At the Consumer Electronics Show, AT&T made a splash at its annual Developer Summit to announce the ASUS Padfone X, a device that the carrier says will come out of the box with voice over LTE, or VoLTE, support out of the box. Rival Verizon Wireless had been talking about VoLTE making a strong debut in 2014, but that carrier has not shown off any new hardware at the Consumer Electronics Show. With all the hype about VoLTE, is it worth it? More importantly, should consumers who are interested in a new smartphone today wait for VoLTE or should they choose to upgrade immediately? We’ll break down some of those questions and provide some useful answers.
What is VoLTE
Voice over LTE is just another term for delivering voice calls over the Internet. Rather than using dedicated voice technologies today, like GSM or CDMA, to route calls, calls will be routed in a similar way to VoIP calls through services like Skype. However, the main difference is that instead of delivering calls over the standard Internet protocol, VoLTE calls are delivered over a mobile 4G LTE broadband network.
What do I need to take advantage of VoLTE?
In order to reap the benefits of VoLTE, two things must happen. First, consumers will need a compatible VoLTE smartphone that supports this protocol. Additionally, the carrier will also need to support this on the network side. AT&T says that the Padfone X will be available initially, so customers who buy this next-generation smartphone will theoretically be future-proof for a while. However, VoLTE may not be available in all areas, and to fully enjoy the benefits of VoLTE, customers will have to wait for AT&T, Verizon, and others to upgrade their equipment.
What are the benefits of VoLTE, and does this technology matter for me?
There are three initial main benefits to VoLTE. The biggest benefit is that VoLTE will support higher quality calls and will connect calls much faster than a traditional GSM or CDMA call.
As calls are delivered over LTE networks, the latency for connection will be lower so calls can connect in about a second or two, versus the three or more seconds it may take to connect current calls over a mobile network. Additionally, carriers are promoting a major benefit as HD voice, which will allow better audio fidelity to be delivered, resulting in richer, warmer voices when connecting through LTE. No more crackling or static.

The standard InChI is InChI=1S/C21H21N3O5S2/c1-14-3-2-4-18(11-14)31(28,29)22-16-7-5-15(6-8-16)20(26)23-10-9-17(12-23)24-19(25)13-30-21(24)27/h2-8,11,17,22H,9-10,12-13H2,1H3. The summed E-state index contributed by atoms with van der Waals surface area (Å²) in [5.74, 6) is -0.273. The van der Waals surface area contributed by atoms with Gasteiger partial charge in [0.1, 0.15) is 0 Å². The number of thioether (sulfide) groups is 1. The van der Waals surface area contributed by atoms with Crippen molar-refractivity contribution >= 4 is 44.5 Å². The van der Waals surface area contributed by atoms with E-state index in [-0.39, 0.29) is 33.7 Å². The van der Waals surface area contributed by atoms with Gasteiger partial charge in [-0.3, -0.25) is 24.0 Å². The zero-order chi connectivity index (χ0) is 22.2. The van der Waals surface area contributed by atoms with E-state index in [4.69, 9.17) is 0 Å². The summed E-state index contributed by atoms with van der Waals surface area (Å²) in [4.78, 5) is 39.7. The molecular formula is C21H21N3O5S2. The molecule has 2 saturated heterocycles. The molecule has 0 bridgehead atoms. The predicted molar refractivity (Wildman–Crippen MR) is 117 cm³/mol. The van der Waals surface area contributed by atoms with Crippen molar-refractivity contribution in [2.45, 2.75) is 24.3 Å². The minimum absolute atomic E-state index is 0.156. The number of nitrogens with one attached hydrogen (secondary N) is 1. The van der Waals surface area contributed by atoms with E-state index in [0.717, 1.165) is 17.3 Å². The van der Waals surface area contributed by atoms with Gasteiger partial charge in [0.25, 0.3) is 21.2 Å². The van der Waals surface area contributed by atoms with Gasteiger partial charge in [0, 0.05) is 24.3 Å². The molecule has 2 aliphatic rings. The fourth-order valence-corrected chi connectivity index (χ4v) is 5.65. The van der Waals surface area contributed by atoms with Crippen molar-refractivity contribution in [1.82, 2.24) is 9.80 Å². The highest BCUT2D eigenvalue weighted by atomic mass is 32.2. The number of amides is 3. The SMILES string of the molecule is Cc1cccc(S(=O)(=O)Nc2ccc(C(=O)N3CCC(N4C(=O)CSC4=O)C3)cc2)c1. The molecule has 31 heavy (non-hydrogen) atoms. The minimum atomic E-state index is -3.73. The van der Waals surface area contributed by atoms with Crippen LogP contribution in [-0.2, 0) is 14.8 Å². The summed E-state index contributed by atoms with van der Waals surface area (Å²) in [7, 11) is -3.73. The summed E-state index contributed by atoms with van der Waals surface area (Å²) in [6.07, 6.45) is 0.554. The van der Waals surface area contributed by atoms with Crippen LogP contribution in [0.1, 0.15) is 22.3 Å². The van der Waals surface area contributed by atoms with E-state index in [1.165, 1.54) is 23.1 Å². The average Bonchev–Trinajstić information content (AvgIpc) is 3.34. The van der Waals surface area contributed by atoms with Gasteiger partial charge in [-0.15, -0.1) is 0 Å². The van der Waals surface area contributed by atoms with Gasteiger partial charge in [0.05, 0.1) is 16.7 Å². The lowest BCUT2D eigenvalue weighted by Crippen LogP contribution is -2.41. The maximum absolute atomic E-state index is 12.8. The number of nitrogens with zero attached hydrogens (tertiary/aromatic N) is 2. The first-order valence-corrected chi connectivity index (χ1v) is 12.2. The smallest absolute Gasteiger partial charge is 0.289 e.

A second benefit could be improved battery life. On CDMA networks like Verizon’s and Sprint’s in the U.S., Android phones that support simultaneous voice and data currently have to operate two radios. When you take a phone call, the CDMA radio is fired up to connect your voice call. And when you’re talking to your friend while trying to research a cool restaurant to go to for the evening on Yelp and juggling making reservations on OpenTable, the LTE radio is also fired up. On initial LTE handsets, like the HTC Thunderbolt, this resulted in diminished battery life. Though phones have improved, battery drain is a big concern with simultaneous voice and data. GSM networks, on the other hand, juggle simultaneous voice and data over HSPA or HSPA+ connections, so users who need to talk and surf don’t really reap the benefits of the faster 4G LTE network right now.
A third benefit is that complicated billing will be a thing of the past. As the VoLTE transition is completed, carrier networks will get rid of aging legacy technology, which means that networks will be data-only. The future would pave the way for plans that don’t require text or voice minutes as everything will be handled over data.
What are some of the downsides of VoLTE?
While the benefits are there for VoLTE, buyers should be careful of what they wish for. HD voice, faster phone connections with lower latency, and better battery life are all great, but the biggest downside with VoLTE is that it could potentially mean more expensive calling plans.
As voice and traditional Internet surfing and video streaming are all lumped into the same data plan bucket, consumers who talk a lot will likely consume more data and will need bigger data buckets. With today’s Mobile Share plans and Share Everything plans, customers need to calculate data for all the services they use minus voice calls. However, in the future, voice calls will also use data. It’s unclear what the fate of unlimited data will be on Sprint and T-Mobile when this does happen and if Verizon and AT&T will force the grandfathered unlimited data users to switch to more expensive metered data plans.
It will likely take a few years for this transition to happen, however, but when it does customers will be forced to upgrade their devices as older GSM or CDMA technologies will be phased out. Once this happens, the spectrum once reserved for these legacy networks will be re-purposed for LTE so we will see more spectrum leading to less congestion.
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